Rhonda Logan, the lone remaining candidate under consideration in the embattled race for District 1 on the Memphis City Council, said she is still seeking the seat, “for the people.”

“Everything that’s going on is part of the process the council is going through… but I’m confident they will come together and do the right thing for the whole community,” Logan told The New Tri-State Defender in a telephone interview after Thursday’s brief council meeting again ended without a quorum.

“I’m just being patient and waiting on the process.”

The Council adjourned proceedings shortly after a 4 p.m. scheduled meeting began Thursday. It was the third straight time a lack of a quorum had forced adjournment. Another meeting is set for today (Friday) at 4 p.m. in an attempt to get a quorum, something it has been unable to do since four council members walked out of Tuesday’s meeting in the midst of voting for a replacement for Bill Morrison, who was elected Shelby County Probate Court Clerk.

Council Chairman Berlin Boyd did not attend Thursday’s meeting, so it was led by Vice Chairman Frank Colvette.

The council members who walked out — Jamita Swearengen, Patrice Robinson, Joe Brown and Martavius Jones — support Logan, executive director of the Raleigh Community Development Corp. for the position. Lonnie Treadaway, who had been seeking the seat, withdrew earlier this week.

Colvette on Thursday said, “It’s going to be dragged out until we have a quorum to conduct business. I think what we ought to do is everybody take a deep breath. …But I also think there is pressure building from the public, that they need to get the council to do their job.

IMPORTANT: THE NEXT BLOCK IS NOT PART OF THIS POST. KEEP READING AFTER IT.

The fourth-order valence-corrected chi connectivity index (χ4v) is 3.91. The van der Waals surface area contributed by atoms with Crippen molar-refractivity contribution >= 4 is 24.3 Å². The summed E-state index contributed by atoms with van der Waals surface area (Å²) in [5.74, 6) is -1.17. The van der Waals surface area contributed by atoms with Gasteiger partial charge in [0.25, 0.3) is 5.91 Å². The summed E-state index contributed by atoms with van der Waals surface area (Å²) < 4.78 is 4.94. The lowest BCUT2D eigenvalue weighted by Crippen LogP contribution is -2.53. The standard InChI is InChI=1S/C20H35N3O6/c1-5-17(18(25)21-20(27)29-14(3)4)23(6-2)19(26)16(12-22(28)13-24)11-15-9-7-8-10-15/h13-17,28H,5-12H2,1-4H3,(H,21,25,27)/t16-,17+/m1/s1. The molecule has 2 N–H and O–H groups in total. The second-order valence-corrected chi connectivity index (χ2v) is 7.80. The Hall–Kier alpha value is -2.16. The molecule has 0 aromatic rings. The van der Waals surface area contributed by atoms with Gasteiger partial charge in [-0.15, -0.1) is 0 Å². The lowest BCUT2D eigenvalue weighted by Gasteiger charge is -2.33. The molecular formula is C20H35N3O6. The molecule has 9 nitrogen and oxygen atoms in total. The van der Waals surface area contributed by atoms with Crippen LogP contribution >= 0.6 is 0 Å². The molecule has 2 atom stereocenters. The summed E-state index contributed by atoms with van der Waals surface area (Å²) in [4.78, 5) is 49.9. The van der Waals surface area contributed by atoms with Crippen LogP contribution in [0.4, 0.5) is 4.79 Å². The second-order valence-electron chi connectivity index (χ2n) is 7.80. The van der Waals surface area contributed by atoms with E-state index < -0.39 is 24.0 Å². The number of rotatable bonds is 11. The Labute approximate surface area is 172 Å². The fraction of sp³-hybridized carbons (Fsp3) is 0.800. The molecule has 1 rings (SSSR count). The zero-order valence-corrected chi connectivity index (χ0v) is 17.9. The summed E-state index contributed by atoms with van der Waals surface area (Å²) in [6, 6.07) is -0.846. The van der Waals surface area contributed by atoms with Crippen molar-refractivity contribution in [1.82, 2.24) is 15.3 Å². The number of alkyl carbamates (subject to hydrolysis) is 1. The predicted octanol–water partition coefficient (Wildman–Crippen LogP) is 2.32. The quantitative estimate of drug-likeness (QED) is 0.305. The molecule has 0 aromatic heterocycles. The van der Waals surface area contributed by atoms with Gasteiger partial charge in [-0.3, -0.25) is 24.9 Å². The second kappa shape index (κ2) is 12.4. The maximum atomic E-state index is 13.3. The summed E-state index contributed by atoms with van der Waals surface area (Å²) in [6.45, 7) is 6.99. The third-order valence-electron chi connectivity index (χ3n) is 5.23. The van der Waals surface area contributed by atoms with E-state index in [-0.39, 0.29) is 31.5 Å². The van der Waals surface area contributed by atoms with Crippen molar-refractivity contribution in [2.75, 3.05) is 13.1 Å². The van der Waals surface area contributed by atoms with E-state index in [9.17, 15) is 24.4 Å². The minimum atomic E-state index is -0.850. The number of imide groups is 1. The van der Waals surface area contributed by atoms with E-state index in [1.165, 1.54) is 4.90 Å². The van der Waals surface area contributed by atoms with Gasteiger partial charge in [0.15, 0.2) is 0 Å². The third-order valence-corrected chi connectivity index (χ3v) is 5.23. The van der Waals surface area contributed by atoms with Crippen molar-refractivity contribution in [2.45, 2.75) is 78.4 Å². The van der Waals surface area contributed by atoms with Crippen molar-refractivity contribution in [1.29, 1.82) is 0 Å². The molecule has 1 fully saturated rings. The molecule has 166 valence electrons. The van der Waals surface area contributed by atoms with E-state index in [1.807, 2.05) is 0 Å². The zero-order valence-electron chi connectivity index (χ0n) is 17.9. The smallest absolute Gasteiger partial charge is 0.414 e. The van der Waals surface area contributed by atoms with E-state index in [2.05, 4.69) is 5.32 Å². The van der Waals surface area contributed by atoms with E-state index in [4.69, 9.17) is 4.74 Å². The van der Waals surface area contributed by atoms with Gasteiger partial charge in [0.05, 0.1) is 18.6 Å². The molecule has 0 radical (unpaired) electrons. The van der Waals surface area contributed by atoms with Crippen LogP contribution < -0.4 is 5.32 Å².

“…Part of me says this is government, this is our republic working,” he said. “The other part of me says you’re holding up (police) body armor, sky cams. You’re holding up a $1.7 billion MLGW budget. There are 56 items of development projects…”

Councilman Kemp Conrad, who attended Thursday’s meeting, spoke to his frustration. “In a legislative body you don’t always get exactly what you want. Politics is the art of the possible. It’s give and take.”

During a Nov. 20 marathon meeting, over 100 separate votes were taken before it ended with a deadlock between Logan and Treadaway, Flinn Broadcasting’s national sales manager.

The four council members walked out of Tuesday evening after two rounds of voting did not produce a winner between Logan and Treadaway, and there was a call for opening up the voting to include other qualified candidates.

After walking out, Robinson said, “We believe as a council and I personally believe we were not going to get anywhere today.

“We had to make a statement that we were not going to go along with the okie doke,” Robinson said. “Sometimes as a community and as an elected official we have to stand our ground and this time we decided we had to stand our ground.”

The council now needs seven members for a quorum. There are only 10 council members left after the departure of Edmund Ford Jr. and Janice Fullilove, who left the council to become a county commissioner and the Clerk of Juvenile Court respectively.

No legislative action has been taken since the walkout.

On Tuesday, the remaining council members set up daily meetings at 4 p.m. in pursuit of a quorum. They cited a provision of the home rule charter, which also gives council members the option of filing suit in Chancery Court against the members who refuse to attend.

Conrad on Thursday said he think the possibility of the council taking court action against its missing members is still, “on the table,” but that he wasn’t aware of it being pursued.

On Tuesday, Brown said the Raleigh community had indicated that they wanted Logan to be their leader.

“…It was probably getting down to be a racial conflict,” he said. “The majority of that area are Democrats and they are African Americans. So they (other council members) want us to put a Republican in that seat who has not lived in the district for quite some time, not even in Memphis and who ran for public office in Senatobia, Miss. and he lost.

“We made a stance that’s going to make history to let other public officials know that strength is unity,” he said.